For those of us who immediately understand, at first recognition, that the opportunity to live a longer life in good health would be a fantastic thing, and in fact so wondrous that we should jump up and do something to make it happen, it is a continual puzzle that we find ourselves in a minority. How is it that we live in a world in which the majority simply doesn't care, or if prompted on the topic, declares their desire to age, suffer, and die on the present schedule? After a few years of this, one might be forgiven for thinking that we are just not very good at advocacy. But given a second consideration, we might ask why we should have to be good at advocacy at all in this situation. Isn't more good health and vigor, and an absence of horrible, debilitating age-related disease, an obvious and unalloyed good? Isn't the whole point of medicine to defeat disease and prolong health? Isn't it the case that all of these people in favor of aging and age-related death nonetheless go out and visit the doctor when they get ill, while supporting research into treatments for cancer and other age-related diseases? I don't think that we are the irrational ones in this picture.
After going on fifteen years of writing on this topic, I don't have much more of an idea than I did when I started as to why greater human longevity isn't an obvious and highly important goal for everyone. The same questions and theories back then are still here today, and there is still little data to pin down their accuracy: fear of frailty, of overpopulation, of any change, even positive, and so forth. Since it was an immediate and evident revelation for me, rather than a gradual conversion, perhaps I am not the right person to achieve that understanding. I am, however, pleased to see that despite the challenges our community of iconoclasts, heretics, revolutionaries, and rational thinkers on the subject of longevity science is greatly expanded these days. More of these folk than ever are writing and persuading, both inside and outside the scientific community. We have progressed and grown as a community, alongside progress in the state of the science.
For today, I see that the Life Extension Advocacy Foundation has set up a blog in order to help bring spread our message to new audiences. As noted by the author here, the best evidence so far suggests that the fear of being old and decrepit for longer as a result of life extension therapies is the most important factor in public opposition to greater longevity, despite the fact that scientists and advocates have repeatedly disclaimed this as a goal, and that many have noted that such an outcome is implausible to achieve even if someone was trying. On the one hand that suggests that it is simple ignorance that might be dispelled, but on the other it seems very resistant to the efforts already made, over and again, by near every public figure involved in the aging research community.
Most advocates of life extension report facing resistance to the idea of increased lifespans by medical means when trying to disseminate this idea among general public. Resistance manifests itself in many forms, ranging from concerns such as overpopulation to concerns about unequal access to life extending treatments. But the most unexpected thing is probably that people often don't want an increased lifespan at all. Surveys in different countries show, that when people are asked "how long would you like to live?", they often give a number equal to or slightly higher than the current life expectancy in a given country. But wait ... Isn't extending life for more decades a good thing that everyone should strive for? In reality we often do not see enough enthusiasm for the idea in general. So why is this?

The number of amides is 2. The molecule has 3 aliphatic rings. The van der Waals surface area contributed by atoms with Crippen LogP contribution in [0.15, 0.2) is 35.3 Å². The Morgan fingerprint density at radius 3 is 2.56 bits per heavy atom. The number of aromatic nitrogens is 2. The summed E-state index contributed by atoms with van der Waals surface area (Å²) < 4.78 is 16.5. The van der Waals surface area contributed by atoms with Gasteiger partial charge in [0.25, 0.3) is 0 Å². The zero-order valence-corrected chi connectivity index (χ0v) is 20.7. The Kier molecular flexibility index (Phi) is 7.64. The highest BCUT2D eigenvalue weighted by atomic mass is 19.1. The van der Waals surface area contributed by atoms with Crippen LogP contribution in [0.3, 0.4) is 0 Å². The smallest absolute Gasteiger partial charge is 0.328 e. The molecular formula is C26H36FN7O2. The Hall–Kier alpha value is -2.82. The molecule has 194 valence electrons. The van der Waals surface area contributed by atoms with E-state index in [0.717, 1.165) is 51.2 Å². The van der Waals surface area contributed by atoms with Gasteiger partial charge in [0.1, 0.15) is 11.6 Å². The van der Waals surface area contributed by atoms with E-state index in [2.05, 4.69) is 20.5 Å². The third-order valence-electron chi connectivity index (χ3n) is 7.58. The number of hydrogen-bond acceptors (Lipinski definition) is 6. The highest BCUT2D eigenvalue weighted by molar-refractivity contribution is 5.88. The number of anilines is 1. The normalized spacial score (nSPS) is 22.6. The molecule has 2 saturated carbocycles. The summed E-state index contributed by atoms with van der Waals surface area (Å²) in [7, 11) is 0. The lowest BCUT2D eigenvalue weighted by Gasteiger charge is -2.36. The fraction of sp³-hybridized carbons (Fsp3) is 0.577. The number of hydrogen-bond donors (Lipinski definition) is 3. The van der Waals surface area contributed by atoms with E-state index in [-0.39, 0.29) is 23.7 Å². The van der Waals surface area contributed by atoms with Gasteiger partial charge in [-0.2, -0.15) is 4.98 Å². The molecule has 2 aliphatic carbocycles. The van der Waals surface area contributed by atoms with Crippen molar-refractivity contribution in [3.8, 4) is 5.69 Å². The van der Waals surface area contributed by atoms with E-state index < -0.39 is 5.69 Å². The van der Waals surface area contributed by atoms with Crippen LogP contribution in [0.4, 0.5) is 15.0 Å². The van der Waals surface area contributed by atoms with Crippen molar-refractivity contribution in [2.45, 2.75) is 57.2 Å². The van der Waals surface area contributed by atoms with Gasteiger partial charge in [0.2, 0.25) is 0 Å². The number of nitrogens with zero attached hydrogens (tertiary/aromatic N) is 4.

It turns out that the reaction of general public to the idea depends on how the message is formulated. When only life extension is offered, without details of how healthy, mentally sound and good-looking an individual could become, people express less support for the idea. But when life extension is proposed as a combination of perfect physical and mental health, it changes the response dramatically, leading to many more people accepting the idea, and also showing support for the development of corresponding medical technologies. It is important to note, that there are also other factors that influence higher support for life extension and related medical innovations, reported by researchers. An interest in science, for example, appears to be the strongest predictor of a positive attitude towards medical interventions to extend life.
In some surveys, where the message did not include a promise of perfect health combined with longevity, males were found to be more likely to support life extension than females. Most likely, this can be explained by different perception of the risks. Males are found to be more likely to take the risks, so they can cope better with the risks emerging from using an innovative technology, when the long-term effects are still unknown and the volume of benefit is not clear. In other studies, however, when healthy life extension (with a "utopian" scenario) was offered, this difference between the sexes did not remain consistent, males and females were equally supportive of life extension technologies. It could be that a positive scenario does not engage the mechanisms of risk avoidance. But then, it means that solely by adding perfect health to life extension in our messages, we can significantly widen the number of our supporters. Studies like this illustrate the importance of analyzing how the nature of the message matters in furthering our cause. The advocates of rejuvenation biotechnology, including research groups and fundraisers for aging biology research, should carefully consider the messages they are using, as some of them are more efficient to encourage an informed and engaging discussion with society about the benefits of bringing aging under medical control.